It was a sticky situation in a Transportation Security Administration (TSA) checked baggage screening room at John F. Kennedy International Airport (JFK) when a TSA officer removed two jars of peanut butter, each containing parts of a disassembled semi-automatic handgun artfully concealed inside.
The .22 caliber gun parts were wrapped in plastic and had been jammed into the middle of two plastic jars of peanut butter. The gun’s magazine was loaded with bullets.
When the checked bag triggered an alarm in a Terminal 8 X-ray unit, a TSA officer opened the bag and upon closer inspection uncovered the concealed firearm parts. TSA officials notified the Port Authority Police, who came to the checked baggage room in JFK’s Terminal 8, confiscated the items, tracked down the traveler in the terminal and arrested him.
“The gun parts were artfully concealed in two smooth creamy jars of peanut butter, but there was certainly nothing smooth about the way the man went about trying to smuggle his gun,” said John Essig, TSA’s Federal Security Director for JFK Airport. “Our officers are good at their jobs and are focused on their mission—especially during the busy holiday travel period,” Essig said.
Travelers may transport their firearms for a flight if they have a proper permit and the gun is properly packed. Firearms and firearm parts must be unloaded, packed in a locked hard-sided case and taken to the airline check-in counter to be declared. At that point the airline representative will make sure that the firearm is transported in the belly of the plane. Additionally, replica firearms are prohibited in carry-on baggage and also must be transported in checked luggage.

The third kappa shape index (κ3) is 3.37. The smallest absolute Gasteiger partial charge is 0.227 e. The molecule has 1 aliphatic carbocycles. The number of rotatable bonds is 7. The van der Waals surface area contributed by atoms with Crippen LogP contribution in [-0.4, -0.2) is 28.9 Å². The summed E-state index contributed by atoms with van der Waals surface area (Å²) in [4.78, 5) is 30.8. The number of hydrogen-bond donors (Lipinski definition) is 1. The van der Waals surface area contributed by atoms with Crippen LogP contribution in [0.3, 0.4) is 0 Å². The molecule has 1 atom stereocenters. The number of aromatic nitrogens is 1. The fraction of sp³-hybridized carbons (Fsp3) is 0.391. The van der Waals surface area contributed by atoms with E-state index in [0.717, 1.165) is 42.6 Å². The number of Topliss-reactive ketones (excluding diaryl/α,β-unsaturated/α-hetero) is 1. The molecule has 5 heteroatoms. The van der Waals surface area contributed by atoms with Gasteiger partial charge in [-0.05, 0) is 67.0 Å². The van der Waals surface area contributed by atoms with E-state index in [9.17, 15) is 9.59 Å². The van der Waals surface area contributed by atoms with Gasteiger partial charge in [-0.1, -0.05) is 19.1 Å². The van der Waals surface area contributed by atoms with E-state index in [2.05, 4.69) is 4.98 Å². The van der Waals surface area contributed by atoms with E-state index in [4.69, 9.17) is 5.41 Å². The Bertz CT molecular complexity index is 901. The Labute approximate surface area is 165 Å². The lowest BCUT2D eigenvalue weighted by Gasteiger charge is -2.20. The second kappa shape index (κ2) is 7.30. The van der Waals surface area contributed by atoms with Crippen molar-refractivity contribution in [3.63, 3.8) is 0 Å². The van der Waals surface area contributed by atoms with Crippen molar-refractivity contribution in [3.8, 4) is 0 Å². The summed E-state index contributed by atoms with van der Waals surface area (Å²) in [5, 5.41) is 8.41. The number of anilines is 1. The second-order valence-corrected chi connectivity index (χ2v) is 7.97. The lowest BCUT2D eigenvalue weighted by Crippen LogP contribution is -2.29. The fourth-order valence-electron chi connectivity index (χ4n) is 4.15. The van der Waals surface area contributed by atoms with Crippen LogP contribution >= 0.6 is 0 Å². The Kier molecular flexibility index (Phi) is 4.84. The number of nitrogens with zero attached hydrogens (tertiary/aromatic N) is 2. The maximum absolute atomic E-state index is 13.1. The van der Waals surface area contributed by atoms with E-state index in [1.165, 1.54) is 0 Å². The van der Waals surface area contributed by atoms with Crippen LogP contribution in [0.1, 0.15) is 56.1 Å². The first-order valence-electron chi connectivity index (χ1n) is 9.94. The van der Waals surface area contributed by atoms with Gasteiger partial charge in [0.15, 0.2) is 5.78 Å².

Transportation Security Administration (TSA) officers intercepted a record number of firearms brought by passengers to airport security checkpoints in 2022. As of December 16, TSA has stopped 6,301 firearms; more than 88% were loaded. This number surpasses the previous record of 5,972 firearms detected in 2021. TSA anticipates it will prevent about 6,600 firearms in carry-on bags from entering the secure area of airports by the end of 2022, a nearly 10% increase over 2021’s record level.
Firearm possession laws vary by state and local government, but firearms are never allowed in carry-on bags at any TSA security checkpoint, even if a passenger has a concealed weapon permit. In order to reduce the threat of firearms at checkpoints, TSA has increased the maximum civil penalty for a firearms violation to $14,950. TSA determines the penalty amount for a violation based on the circumstances in each case. TSA will continue to revoke TSA PreCheck® eligibility for at least five years for passengers caught with a firearm in their possession. TSA may conduct enhanced screening for those passengers to ensure no other threats are present. Depending on state or local law in the airport’s location, passengers who bring firearms to a checkpoint may be arrested by law enforcement.
“I applaud the work of our Transportation Security Officers who do an excellent job of preventing firearms from getting into the secure area of airports, and onboard aircraft,” said TSA Administrator David Pekoske. “Firearms are prohibited in carry-on bags at the checkpoint and onboard aircraft. When a passenger brings a firearm to the checkpoint, this consumes significant security resources and poses a potential threat to transportation security, in addition to being very costly for the passenger.”